ALBUQUERQUE, N.M. — For years, NAIOP’s Chuck Gara Community Leader Award, one of the highest honors at the commercial real estate group’s annual Awards of Excellence event, was given to an individual from New Mexico’s business community who exemplified the longtime real estate professional’s leadership and generosity.
“It was a recognition of the kind of man Chuck was,” said Lynne Andersen, president of NAIOP.
This year, however, the awards committee took a different approach. Rather than singling out an individual who led the state forward, the award was presented to the New Mexico Oil and Gas Association as an organization. Andersen described the choice as a way of honoring the economic and philanthropic contributions of the state’s entire booming oil and gas industry. She described the industry as sometimes overlooked and denigrated by state and local officials.
“There is this industry that helps New Mexico work,” Andersen said. “And without them, we would be in a world of hurt.”
Over the last several years, new extraction technologies have helped make the Permian Basin, spanning much of West Texas and southeastern New Mexico, one of the most productive oil fields in the world. The changing industry has reshaped communities in New Mexico’s southeastern corner, while providing a massive wave of new funding for state programs. According to new revenue figures from the state, New Mexico legislators will have an estimated $797 million in “new” money available in the budget year that starts July 1, which has been driven heavily by growth in the oil and gas industry. Oil and gas revenue now makes up about 38% of direct state revenue collections, and around 47% of all revenue sources, according to the Legislative Finance Committee.
Ryan Flynn, executive director of the oil and gas association, said the industry has battled low oil prices for much of the year, but infrastructure advancements have helped the boom persist.
“It’s a testament to the resiliency of the industry,” Flynn added.
Flynn said the industry has learned from prior boom-and-bust cycles, and has prioritized improving communication and support in communities feeling the effects of the growth, as well as in cities like Albuquerque that are farther away from the oil fields.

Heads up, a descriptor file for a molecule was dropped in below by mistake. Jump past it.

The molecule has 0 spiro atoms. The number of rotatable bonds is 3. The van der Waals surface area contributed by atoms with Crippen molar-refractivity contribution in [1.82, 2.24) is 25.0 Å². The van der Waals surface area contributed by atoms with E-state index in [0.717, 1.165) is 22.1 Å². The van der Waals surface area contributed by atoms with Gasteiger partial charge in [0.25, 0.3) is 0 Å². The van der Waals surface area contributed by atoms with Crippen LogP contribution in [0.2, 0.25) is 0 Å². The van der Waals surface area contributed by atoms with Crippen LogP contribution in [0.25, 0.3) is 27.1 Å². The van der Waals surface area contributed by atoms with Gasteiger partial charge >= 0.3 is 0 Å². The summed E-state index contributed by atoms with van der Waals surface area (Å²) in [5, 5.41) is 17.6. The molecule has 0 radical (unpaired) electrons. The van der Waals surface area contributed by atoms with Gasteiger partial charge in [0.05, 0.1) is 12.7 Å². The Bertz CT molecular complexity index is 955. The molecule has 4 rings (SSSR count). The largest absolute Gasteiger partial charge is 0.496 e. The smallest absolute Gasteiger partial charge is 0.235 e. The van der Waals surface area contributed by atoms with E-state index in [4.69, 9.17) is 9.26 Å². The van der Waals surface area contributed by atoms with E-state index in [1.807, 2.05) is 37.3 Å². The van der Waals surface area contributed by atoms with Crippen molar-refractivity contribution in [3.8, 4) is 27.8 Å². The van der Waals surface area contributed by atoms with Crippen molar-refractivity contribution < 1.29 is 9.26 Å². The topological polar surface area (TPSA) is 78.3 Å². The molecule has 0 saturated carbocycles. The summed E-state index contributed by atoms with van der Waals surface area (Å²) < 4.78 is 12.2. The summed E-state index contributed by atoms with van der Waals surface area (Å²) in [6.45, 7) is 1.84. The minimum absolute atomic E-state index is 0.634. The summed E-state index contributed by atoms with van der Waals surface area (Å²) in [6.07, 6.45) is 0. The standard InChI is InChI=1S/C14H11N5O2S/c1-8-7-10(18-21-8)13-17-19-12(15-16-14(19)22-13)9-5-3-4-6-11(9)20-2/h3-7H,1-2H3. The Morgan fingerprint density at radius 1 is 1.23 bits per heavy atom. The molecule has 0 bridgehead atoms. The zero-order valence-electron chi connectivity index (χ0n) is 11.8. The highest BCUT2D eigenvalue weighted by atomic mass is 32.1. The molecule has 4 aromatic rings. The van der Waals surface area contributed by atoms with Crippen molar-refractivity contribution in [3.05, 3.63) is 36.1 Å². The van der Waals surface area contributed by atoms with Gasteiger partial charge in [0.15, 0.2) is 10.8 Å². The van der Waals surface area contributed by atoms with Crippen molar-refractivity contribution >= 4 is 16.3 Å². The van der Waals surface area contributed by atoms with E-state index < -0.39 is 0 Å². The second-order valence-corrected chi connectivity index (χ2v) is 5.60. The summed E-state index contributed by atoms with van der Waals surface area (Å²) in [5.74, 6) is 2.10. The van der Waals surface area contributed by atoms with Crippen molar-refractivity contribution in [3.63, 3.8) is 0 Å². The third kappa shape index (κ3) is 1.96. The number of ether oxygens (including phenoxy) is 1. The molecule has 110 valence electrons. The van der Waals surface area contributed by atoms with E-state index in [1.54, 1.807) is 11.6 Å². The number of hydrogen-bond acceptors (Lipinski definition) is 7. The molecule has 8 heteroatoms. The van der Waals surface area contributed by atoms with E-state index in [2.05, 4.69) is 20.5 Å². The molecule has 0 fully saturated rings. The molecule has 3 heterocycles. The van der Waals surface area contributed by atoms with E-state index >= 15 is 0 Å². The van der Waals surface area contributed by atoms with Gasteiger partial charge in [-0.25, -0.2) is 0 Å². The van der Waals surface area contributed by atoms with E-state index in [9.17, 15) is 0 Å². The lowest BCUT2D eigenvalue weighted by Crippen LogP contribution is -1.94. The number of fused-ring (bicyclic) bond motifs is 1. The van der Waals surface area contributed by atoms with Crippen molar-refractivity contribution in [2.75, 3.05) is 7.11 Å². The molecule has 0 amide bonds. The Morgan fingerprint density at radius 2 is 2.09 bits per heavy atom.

NMOGA launched the Brighter Future Fund in September, which allows the association to provide grant funding to nonprofit and educational organizations in other parts of the state. NMOGA and the American Petroleum Institute have committed $1 million to the fund through 2024, and the fund will distribute $200,000 annually.
“So many of the people in our industry, they give for the purpose of giving,” Flynn said.
The awards ceremony also honored contributions from technology giants in and around Albuquerque.
The Chairman’s Award, which is designed to honor the project deemed to have the most impact on the physical and economic development environment of the state, went to Facebook’s massive $1 billion data center project in Los Lunas. The first building in Facebook’s planned six-building complex was completed in February. The data center complex is expected to be complete by 2023, and is expected to be home to more than 150 employees and contractors.
The Vision Award went to Netflix’s Albuquerque Studios project. The streaming giant finalized its acquisition of Albuquerque Studios in January, committing to spend $1 billion over the course of a decade and add 1,000 jobs per year.
Additionally, NAIOP announced that the incoming 2020 chair of its board of directors will be Joe Farr, founder and president of Duke City Commercial. Farr has been a licensed real estate broker in New Mexico since 1994. Farr replaces outgoing chair Debbie Harms, of NAI Maestas and Ward.
Andersen praised Farr, noting that he brings a unique blend of private-sector experience and focus on economic development initiatives.
“He’s very knowledgeable and just a plain hard worker,” Andersen added.